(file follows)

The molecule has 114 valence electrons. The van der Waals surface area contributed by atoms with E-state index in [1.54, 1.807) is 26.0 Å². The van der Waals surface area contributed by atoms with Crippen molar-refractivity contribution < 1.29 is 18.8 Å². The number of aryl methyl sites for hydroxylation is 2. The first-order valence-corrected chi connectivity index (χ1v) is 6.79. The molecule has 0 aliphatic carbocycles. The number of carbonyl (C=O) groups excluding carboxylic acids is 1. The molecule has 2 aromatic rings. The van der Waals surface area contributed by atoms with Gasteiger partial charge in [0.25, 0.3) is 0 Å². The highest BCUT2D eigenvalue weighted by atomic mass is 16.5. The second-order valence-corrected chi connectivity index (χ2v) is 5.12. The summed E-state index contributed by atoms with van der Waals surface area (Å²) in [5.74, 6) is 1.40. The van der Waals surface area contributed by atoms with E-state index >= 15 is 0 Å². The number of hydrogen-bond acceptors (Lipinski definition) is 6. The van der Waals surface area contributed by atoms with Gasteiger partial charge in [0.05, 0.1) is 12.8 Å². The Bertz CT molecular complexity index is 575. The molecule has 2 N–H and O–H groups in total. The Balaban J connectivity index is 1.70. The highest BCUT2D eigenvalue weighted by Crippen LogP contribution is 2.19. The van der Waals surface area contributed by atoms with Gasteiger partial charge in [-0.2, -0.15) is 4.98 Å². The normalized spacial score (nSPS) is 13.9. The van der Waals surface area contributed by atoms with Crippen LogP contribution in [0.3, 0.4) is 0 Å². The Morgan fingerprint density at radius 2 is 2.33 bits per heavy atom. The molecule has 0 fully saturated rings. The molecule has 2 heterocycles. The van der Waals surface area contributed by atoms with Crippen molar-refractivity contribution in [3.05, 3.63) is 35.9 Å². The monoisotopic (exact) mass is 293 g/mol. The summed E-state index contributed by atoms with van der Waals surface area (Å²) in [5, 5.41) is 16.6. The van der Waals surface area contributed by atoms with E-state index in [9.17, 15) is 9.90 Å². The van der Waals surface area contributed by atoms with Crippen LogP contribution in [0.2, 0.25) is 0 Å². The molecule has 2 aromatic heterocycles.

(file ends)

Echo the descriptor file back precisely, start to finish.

The molecule has 114 valence electrons. The van der Waals surface area contributed by atoms with E-state index in [1.54, 1.807) is 26.0 Å². The van der Waals surface area contributed by atoms with Crippen molar-refractivity contribution < 1.29 is 18.8 Å². The number of aryl methyl sites for hydroxylation is 2. The first-order valence-corrected chi connectivity index (χ1v) is 6.79. The molecule has 0 aliphatic carbocycles. The number of carbonyl (C=O) groups excluding carboxylic acids is 1. The molecule has 2 aromatic rings. The van der Waals surface area contributed by atoms with Gasteiger partial charge in [0.25, 0.3) is 0 Å². The highest BCUT2D eigenvalue weighted by atomic mass is 16.5. The second-order valence-corrected chi connectivity index (χ2v) is 5.12. The summed E-state index contributed by atoms with van der Waals surface area (Å²) in [5.74, 6) is 1.40. The van der Waals surface area contributed by atoms with E-state index >= 15 is 0 Å². The number of hydrogen-bond acceptors (Lipinski definition) is 6. The van der Waals surface area contributed by atoms with Gasteiger partial charge in [0.05, 0.1) is 12.8 Å². The Bertz CT molecular complexity index is 575. The molecule has 2 N–H and O–H groups in total. The Balaban J connectivity index is 1.70. The highest BCUT2D eigenvalue weighted by Crippen LogP contribution is 2.19. The van der Waals surface area contributed by atoms with Gasteiger partial charge in [-0.2, -0.15) is 4.98 Å². The normalized spacial score (nSPS) is 13.9. The van der Waals surface area contributed by atoms with Crippen LogP contribution in [0.3, 0.4) is 0 Å². The Morgan fingerprint density at radius 2 is 2.33 bits per heavy atom. The molecule has 0 fully saturated rings. The molecule has 2 heterocycles. The van der Waals surface area contributed by atoms with Crippen molar-refractivity contribution in [3.05, 3.63) is 35.9 Å². The monoisotopic (exact) mass is 293 g/mol. The summed E-state index contributed by atoms with van der Waals surface area (Å²) in [5, 5.41) is 16.6. The van der Waals surface area contributed by atoms with E-state index in [9.17, 15) is 9.90 Å². The van der Waals surface area contributed by atoms with Crippen LogP contribution in [0.2, 0.25) is 0 Å². The molecule has 2 aromatic heterocycles.